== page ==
Graham Harriman suspected he might get the call. He knew he was going to be named as a sub for the USA’s game against the Maori All Blacks, but he also knew that Scott LaValla was trying to deal with an injury.
Be ready, he was told, and he was.
Thought of by many, including the reporters here at RUGBYMag.com, as a backup, a guy filling in for the likes of Brian Doyle and Lou Stanfill, Harriman wanted to be more than just a stopgap player. The 6-6, 250-lb 26-year-old from Eden Prarie, Minn. felt he could do more than just keep the seat warm.
“I always had the mentality that I was ready to go,” Harriman told RUGBYMag.com. “I found out I was starting the night before, but the whole week I was getting a lot of reps. I know I was in the back a bit behind Brian and Lou, but because of that, it’s on me to put more work in. I know I just have to keep on working.”
Harriman has sometimes struggled. The University of Minnesota-Duluth alum who began playing in his sophomore year, took a detour to South Africa to learn, and played with the Chicago Griffins before switching to Metropolis. That switch is a story, too, of a setback leading to an opportunity. Harriman was supposed to sign on with a club in Northern Ireland. So, in anticipation of that, this summer he moved all his stuff back to his home state of Minnesota. When the work visa fell through, he had nowhere else to go.
The move, though, proved beneficial for both club and player.
“He’s been great,” said Metropolis Player-Coach Nate Osborn. “He never came in with the attitude that ‘I’m an Eagle and I know it all.’ He wanted to learn. His attitude, and how hard he works, has rubbed off on the guys.”
“I just wanted an opportunity to play,” said Harriman. “I missed the first game against Kansas City, but then when I came in I told Nate, whose a good coach and an all-around good guy, that I was here to learn, and if I saw something I would talk to him and maybe he would use it, or not.”
In fact, Harriman helped make a few changes in the lineout calls, and mentored Nick Barrett, who could well be playing with a 4 or 5 on his back and an eagle on his chest sometime soon.
But the words Harriman kept using was “learn.” He learned a lot, wanted to learn, and was always looking to learn.
Another word you heard from the former ice hockey defenseman is “work.”
It’s his work rate that has made many take notice since the ARC and his excellent performance against the Maori on Saturday.
“I've been playing for just six or seven years now, and I have learned from a lot of different coaches, and one of the things I learn from them is that work rate is a huge thing for a lock,” he explained. “At the international level, you’re not always touching the ball, but you’re doing a lot of work. They might not be big, noticeable things, but they’re important, like making sure the ball’s secure. Getting to a ruck and not just being there, but doing something. Tackling, defense, offense, working at the rucks, it’s about fitness but fitness works hand-in-hand with work rate.”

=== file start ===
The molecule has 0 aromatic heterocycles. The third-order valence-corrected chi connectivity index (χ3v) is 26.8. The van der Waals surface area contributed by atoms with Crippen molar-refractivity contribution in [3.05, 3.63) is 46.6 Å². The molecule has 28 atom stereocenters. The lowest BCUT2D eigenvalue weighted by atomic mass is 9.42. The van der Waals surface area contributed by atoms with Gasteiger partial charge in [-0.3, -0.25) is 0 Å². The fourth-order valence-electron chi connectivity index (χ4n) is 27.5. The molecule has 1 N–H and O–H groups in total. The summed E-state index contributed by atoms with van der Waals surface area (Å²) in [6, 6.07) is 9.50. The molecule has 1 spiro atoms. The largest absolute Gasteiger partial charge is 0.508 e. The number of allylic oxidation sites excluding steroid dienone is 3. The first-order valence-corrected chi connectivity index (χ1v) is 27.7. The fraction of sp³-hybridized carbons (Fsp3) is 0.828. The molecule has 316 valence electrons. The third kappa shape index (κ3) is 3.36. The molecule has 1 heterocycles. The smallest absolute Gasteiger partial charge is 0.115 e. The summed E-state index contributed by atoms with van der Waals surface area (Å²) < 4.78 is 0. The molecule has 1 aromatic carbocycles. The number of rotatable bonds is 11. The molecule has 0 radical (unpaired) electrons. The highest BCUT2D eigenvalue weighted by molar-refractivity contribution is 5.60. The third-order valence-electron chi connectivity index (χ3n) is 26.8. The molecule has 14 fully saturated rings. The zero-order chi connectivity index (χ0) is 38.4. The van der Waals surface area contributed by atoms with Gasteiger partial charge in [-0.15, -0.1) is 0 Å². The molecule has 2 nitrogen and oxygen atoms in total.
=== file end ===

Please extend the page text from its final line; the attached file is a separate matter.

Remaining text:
That’s what Harriman did on Saturday. He made tackles, cleared out in rucks, and when the ball was just lying there, he’s truck it up to make more yardage, or grab onto it to steal it for his teammates.
“A big part of what we’re trying to do is not to stick too much into the systems,” said Harriman. “We have a system, but you also need to make a decision. If you’ve got momentum going forward, then you’ve got to keep it going. If you’re a lock, a wing, or a center, if the ball’s there and you’ve got guys with you, it can be faster to pick it up and just go.”
Another big part of Saturday’s performance was in the lineout. Harriman is an effective lineout jumper, but he’s not the only one. Cam Dolan and Todd Clever do pretty well in that department, too. But where Harriman made an impact was in disrupting Maori lineout ball.
“Stealing lineout ball is something I’ve done since college and something I enjoy doing,” he told RUGBYMag.com. “Nothing beats taking away someone's ball. So I’ve been working on my jumping and being athletic. Cam Dolan and I are good at communicating what we’re going to do, and that’s great. But if you’re one of the tallest guys on the field, you shouldn’t just be standing there.”
Well he wasn’t doing that. For his work rate, and for his impressive improvement over this fall, Graham Harriman is our Rhino Rugby/RUGBYMag Player of the Week.